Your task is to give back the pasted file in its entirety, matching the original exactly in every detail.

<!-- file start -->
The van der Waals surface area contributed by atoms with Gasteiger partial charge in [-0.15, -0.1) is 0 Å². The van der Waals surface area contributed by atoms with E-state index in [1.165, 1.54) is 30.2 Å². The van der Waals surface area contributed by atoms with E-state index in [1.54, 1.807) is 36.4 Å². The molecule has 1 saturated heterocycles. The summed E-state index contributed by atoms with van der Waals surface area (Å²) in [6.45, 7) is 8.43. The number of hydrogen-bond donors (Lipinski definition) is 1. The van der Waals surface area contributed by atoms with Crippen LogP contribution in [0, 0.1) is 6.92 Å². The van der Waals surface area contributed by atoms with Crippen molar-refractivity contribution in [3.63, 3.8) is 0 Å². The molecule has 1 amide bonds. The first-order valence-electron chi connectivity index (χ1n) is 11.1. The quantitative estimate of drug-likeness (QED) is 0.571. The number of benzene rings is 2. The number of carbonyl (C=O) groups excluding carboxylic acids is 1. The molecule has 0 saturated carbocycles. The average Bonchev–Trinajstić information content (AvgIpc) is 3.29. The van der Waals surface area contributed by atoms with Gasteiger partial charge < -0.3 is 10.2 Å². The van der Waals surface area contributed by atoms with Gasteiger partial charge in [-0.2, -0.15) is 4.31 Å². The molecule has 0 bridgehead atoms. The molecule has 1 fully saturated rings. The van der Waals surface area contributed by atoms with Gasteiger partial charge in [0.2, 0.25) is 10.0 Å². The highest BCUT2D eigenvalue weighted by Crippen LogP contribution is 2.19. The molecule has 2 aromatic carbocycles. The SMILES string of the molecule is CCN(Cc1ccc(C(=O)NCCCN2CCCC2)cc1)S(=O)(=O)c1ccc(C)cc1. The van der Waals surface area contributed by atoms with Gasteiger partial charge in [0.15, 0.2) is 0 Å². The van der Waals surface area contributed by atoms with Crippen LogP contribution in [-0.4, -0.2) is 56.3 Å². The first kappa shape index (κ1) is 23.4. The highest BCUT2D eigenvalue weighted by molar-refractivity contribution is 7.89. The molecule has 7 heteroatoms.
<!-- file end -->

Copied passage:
The van der Waals surface area contributed by atoms with Gasteiger partial charge in [-0.15, -0.1) is 0 Å². The van der Waals surface area contributed by atoms with E-state index in [1.165, 1.54) is 30.2 Å². The van der Waals surface area contributed by atoms with E-state index in [1.54, 1.807) is 36.4 Å². The molecule has 1 saturated heterocycles. The summed E-state index contributed by atoms with van der Waals surface area (Å²) in [6.45, 7) is 8.43. The number of hydrogen-bond donors (Lipinski definition) is 1. The van der Waals surface area contributed by atoms with Crippen LogP contribution in [0, 0.1) is 6.92 Å². The van der Waals surface area contributed by atoms with Crippen molar-refractivity contribution in [3.63, 3.8) is 0 Å². The molecule has 1 amide bonds. The first-order valence-electron chi connectivity index (χ1n) is 11.1. The quantitative estimate of drug-likeness (QED) is 0.571. The number of benzene rings is 2. The number of carbonyl (C=O) groups excluding carboxylic acids is 1. The molecule has 0 saturated carbocycles. The average Bonchev–Trinajstić information content (AvgIpc) is 3.29. The van der Waals surface area contributed by atoms with Gasteiger partial charge < -0.3 is 10.2 Å². The van der Waals surface area contributed by atoms with Gasteiger partial charge in [-0.2, -0.15) is 4.31 Å². The molecule has 0 bridgehead atoms. The molecule has 1 fully saturated rings. The van der Waals surface area contributed by atoms with Gasteiger partial charge in [0.2, 0.25) is 10.0 Å². The highest BCUT2D eigenvalue weighted by Crippen LogP contribution is 2.19. The molecule has 2 aromatic carbocycles. The SMILES string of the molecule is CCN(Cc1ccc(C(=O)NCCCN2CCCC2)cc1)S(=O)(=O)c1ccc(C)cc1. The van der Waals surface area contributed by atoms with Gasteiger partial charge in [0.15, 0.2) is 0 Å². The van der Waals surface area contributed by atoms with Crippen LogP contribution in [-0.4, -0.2) is 56.3 Å². The first kappa shape index (κ1) is 23.4. The highest BCUT2D eigenvalue weighted by molar-refractivity contribution is 7.89. The molecule has 7 heteroatoms.